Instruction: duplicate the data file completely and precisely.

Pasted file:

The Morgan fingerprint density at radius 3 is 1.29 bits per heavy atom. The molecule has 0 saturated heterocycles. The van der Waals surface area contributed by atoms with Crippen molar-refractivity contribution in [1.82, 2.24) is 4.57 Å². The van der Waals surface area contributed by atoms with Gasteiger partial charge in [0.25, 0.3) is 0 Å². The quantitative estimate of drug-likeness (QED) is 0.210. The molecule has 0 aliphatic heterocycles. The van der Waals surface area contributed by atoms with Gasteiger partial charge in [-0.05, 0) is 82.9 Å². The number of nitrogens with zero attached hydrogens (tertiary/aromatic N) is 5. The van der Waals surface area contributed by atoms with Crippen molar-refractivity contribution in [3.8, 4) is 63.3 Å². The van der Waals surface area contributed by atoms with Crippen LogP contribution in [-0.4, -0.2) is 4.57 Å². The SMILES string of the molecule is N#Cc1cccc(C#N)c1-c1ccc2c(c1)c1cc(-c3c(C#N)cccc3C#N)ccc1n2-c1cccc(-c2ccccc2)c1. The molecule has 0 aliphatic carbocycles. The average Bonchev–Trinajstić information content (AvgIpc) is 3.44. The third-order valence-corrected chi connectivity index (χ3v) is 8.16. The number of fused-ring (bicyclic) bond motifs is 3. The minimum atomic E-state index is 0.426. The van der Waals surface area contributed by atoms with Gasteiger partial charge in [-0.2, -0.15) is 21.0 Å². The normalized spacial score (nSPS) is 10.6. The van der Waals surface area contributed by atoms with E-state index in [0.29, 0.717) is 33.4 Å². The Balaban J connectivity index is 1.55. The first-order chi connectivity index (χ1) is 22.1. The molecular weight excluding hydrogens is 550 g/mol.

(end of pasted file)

The Morgan fingerprint density at radius 3 is 1.29 bits per heavy atom. The molecule has 0 saturated heterocycles. The van der Waals surface area contributed by atoms with Crippen molar-refractivity contribution in [1.82, 2.24) is 4.57 Å². The van der Waals surface area contributed by atoms with Gasteiger partial charge in [0.25, 0.3) is 0 Å². The quantitative estimate of drug-likeness (QED) is 0.210. The molecule has 0 aliphatic heterocycles. The van der Waals surface area contributed by atoms with Gasteiger partial charge in [-0.05, 0) is 82.9 Å². The number of nitrogens with zero attached hydrogens (tertiary/aromatic N) is 5. The van der Waals surface area contributed by atoms with Crippen molar-refractivity contribution in [3.8, 4) is 63.3 Å². The van der Waals surface area contributed by atoms with Crippen LogP contribution in [-0.4, -0.2) is 4.57 Å². The SMILES string of the molecule is N#Cc1cccc(C#N)c1-c1ccc2c(c1)c1cc(-c3c(C#N)cccc3C#N)ccc1n2-c1cccc(-c2ccccc2)c1. The molecule has 0 aliphatic carbocycles. The average Bonchev–Trinajstić information content (AvgIpc) is 3.44. The third-order valence-corrected chi connectivity index (χ3v) is 8.16. The number of fused-ring (bicyclic) bond motifs is 3. The minimum atomic E-state index is 0.426. The van der Waals surface area contributed by atoms with Gasteiger partial charge in [-0.2, -0.15) is 21.0 Å². The normalized spacial score (nSPS) is 10.6. The van der Waals surface area contributed by atoms with E-state index in [0.29, 0.717) is 33.4 Å². The Balaban J connectivity index is 1.55. The first-order chi connectivity index (χ1) is 22.1. The molecular weight excluding hydrogens is 550 g/mol.